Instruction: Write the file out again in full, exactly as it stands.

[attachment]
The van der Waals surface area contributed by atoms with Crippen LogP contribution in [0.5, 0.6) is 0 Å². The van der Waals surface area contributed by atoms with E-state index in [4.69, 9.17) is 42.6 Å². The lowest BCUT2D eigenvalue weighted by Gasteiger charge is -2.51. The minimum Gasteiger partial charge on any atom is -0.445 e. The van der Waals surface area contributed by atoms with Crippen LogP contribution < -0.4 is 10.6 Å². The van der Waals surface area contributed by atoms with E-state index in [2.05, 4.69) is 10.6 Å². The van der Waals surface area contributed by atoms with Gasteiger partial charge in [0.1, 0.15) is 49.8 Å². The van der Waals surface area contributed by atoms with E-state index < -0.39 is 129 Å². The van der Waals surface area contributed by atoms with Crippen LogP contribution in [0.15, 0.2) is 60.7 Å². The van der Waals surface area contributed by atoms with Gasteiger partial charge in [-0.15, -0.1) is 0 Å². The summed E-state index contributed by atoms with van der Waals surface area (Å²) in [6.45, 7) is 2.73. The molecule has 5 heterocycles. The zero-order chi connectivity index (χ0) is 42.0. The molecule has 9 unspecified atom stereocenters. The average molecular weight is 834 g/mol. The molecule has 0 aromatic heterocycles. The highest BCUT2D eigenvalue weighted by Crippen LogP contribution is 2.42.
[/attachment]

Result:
The van der Waals surface area contributed by atoms with Crippen LogP contribution in [0.5, 0.6) is 0 Å². The van der Waals surface area contributed by atoms with E-state index in [4.69, 9.17) is 42.6 Å². The lowest BCUT2D eigenvalue weighted by Gasteiger charge is -2.51. The minimum Gasteiger partial charge on any atom is -0.445 e. The van der Waals surface area contributed by atoms with Crippen LogP contribution < -0.4 is 10.6 Å². The van der Waals surface area contributed by atoms with E-state index in [2.05, 4.69) is 10.6 Å². The van der Waals surface area contributed by atoms with Gasteiger partial charge in [0.1, 0.15) is 49.8 Å². The van der Waals surface area contributed by atoms with E-state index < -0.39 is 129 Å². The van der Waals surface area contributed by atoms with Crippen LogP contribution in [0.15, 0.2) is 60.7 Å². The van der Waals surface area contributed by atoms with Gasteiger partial charge in [-0.15, -0.1) is 0 Å². The summed E-state index contributed by atoms with van der Waals surface area (Å²) in [6.45, 7) is 2.73. The molecule has 5 heterocycles. The zero-order chi connectivity index (χ0) is 42.0. The molecule has 9 unspecified atom stereocenters. The average molecular weight is 834 g/mol. The molecule has 0 aromatic heterocycles. The highest BCUT2D eigenvalue weighted by Crippen LogP contribution is 2.42.